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FBI says no link established between hijackings and anthrax
Associated Press WriterWASHINGTON (AP) -- No link has been established between the Sept. 11 hijackings and anthrax attacks that were meant to terrorize the nation, FBI Director Robert Mueller said Wednesday.
Mueller assured the nation's mayors the bureau has assigned unprecedented resources -- one of every four employees -- to the hijacking and anthrax investigations.
"At this point it is not clear if the few confirmed anthrax exposures were motivated by organized terrorism," Mueller told the U.S. Conference of Mayors. "But these attacks were clearly meant to terrorize a country already on the edge."
The director said more than 7,000 FBI personnel are conducting the investigations.
Three anthrax-tainted letters made public Tuesday included the words "Death to America" and the date "09-11-01" at the top, indicating the anthrax incidents were coordinated.
The Justice Department released copies as it sought help from the public in identifying those responsible for the mail attacks that have killed three people and possibly infected more than a dozen others.
The letters have other similarities suggesting anthrax attacks in New York, Washington and Florida were an organized effort. The strain of anthrax found in two letters and bacteria found at a Florida publishing company were similar. And the three letters were all postmarked from Trenton, N.J.
Letters sent to NBC News anchorman Tom Brokaw and the New York Post appeared identical. Both warned recipients to "Take penacilin now," with penicillin misspelled, and also said, "Death to America," "Death to Israel" and "Allah is Great."
The envelope that contained the New York Post letter was written in the same sort of block letters, slanted to the right, as two envelopes addressed to Brokaw and Senate Majority Leader Tom Daschle, released earlier.
The letter to Daschle contained seven lines written in block letters similar to the other two. "You can not stop us. We have this anthrax. You die now. Are you afraid? Death to America. Death to Israel. Allah is great."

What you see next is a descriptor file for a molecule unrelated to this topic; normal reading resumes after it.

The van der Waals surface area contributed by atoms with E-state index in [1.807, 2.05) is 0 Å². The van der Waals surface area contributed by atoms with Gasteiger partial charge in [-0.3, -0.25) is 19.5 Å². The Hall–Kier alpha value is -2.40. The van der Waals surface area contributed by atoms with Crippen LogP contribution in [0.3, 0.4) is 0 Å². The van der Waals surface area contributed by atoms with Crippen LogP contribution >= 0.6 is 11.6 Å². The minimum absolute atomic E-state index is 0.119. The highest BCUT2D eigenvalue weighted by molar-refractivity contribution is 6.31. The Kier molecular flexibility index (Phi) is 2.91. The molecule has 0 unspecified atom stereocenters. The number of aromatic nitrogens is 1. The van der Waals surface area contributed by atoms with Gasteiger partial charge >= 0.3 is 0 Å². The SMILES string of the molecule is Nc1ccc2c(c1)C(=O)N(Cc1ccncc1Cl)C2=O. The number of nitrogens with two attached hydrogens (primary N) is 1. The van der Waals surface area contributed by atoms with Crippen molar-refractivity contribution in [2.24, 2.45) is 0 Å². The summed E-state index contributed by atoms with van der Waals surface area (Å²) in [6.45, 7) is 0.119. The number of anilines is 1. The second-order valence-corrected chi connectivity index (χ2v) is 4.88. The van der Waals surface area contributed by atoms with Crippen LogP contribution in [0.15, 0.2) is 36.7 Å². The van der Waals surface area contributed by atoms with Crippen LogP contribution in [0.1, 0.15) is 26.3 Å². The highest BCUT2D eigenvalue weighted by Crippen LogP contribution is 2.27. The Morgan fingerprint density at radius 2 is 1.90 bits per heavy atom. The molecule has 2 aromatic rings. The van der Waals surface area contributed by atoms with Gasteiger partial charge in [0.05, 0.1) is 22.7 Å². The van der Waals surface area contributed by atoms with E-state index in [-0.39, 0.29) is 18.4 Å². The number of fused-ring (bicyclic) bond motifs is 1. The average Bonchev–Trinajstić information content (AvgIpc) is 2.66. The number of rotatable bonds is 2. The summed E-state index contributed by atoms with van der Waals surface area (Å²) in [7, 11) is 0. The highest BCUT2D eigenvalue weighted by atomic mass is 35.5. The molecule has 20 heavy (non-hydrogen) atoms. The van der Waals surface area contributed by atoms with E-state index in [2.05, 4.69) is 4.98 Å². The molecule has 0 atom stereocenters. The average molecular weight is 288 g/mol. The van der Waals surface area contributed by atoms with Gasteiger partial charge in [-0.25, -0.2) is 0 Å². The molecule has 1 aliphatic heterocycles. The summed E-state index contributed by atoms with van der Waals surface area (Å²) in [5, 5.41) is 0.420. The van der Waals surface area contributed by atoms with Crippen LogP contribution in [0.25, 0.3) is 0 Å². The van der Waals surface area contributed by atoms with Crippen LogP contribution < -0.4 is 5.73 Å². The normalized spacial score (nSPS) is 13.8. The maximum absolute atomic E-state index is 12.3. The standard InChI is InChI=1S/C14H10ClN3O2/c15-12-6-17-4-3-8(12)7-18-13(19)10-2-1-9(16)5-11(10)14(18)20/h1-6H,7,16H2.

Atop all three notes was the date "09-11-01" in identical handwriting. The envelopes to Brokaw and the newspaper were postmarked Sept. 18. The Daschle letter was postmarked Oct. 9.
Attorney General John Ashcroft said investigators hoped to develop new leads by releasing photographs of the letters and to warn Americans of mail to be wary of.
"All of these ... we hope will alert citizens and others to the kind of thing to look for," said Ashcroft.
Despite the dates on the letters, Ashcroft said authorities can't prove a link to the men who carried out the airliner attacks last month.
Experts in profiling criminals viewed the release of the letters and the identical dates as indications that investigators believe they are dealing with a domestic terrorist capitalizing on the Sept. 11 attacks.
They noted that authorities caught Theodore Kaczynski, the so-called Unabomber, after releasing his 35,000-word "manifesto," which was recognized by Kaczynski's brother.
"The key is access to the bacteria," said Robert K. Ressler, a former FBI criminal profiler.
USA Today reported Wednesday that authorities were trying to determine whether chemicals in the anthrax matched samples of biological weapons stocks from Iraq, the former Soviet Union and other nations. The chemicals help the anthrax spores float in the air and thus become capable of being inhaled. But officials told the newspaper this does not necessarily mean the U.S. attacks were state-sponsored.
Investigators have questioned researchers at labs and universities that may have access to anthrax. They are also questioning labs that have supplies of anthrax available for researchers about who has obtained the bacteria.
Meanwhile, Ashcroft said a terrorist cell operating in Hamburg, Germany, and the United States since at least 1999 included three of the hijackers and three accomplices who helped them plan and carry out the Sept. 11 attacks.
Said Bahaji, Ramsi Binalshibh and Zakariya Essabar were being sought on international arrest warrants. Ashcroft said the three had extensive connections to Mohamed Atta and Marwan Al-Shehhi, the suspected pilots of the hijacked planes that crashed into the World Trade Center in New York, and Ziad Jarrah, suspected of flying the plane that crashed in Pennsylvania.
German Interior Minister Otto Schily, who met with Ashcroft on Tuesday, declined to provide information about evidence developed in Germany that the three fugitives planned the attacks, citing the investigation. Ashcroft said others probably also helped in the plot.
Separately, German authorities arrested a Turkish man trying to board a flight to Iran after authorities found a holy war CD-ROM, a protective suit against biological and chemical weapons and equipment to make a detonator in his bag. The man's lawyer said the bag and the equipment did not belong to his client.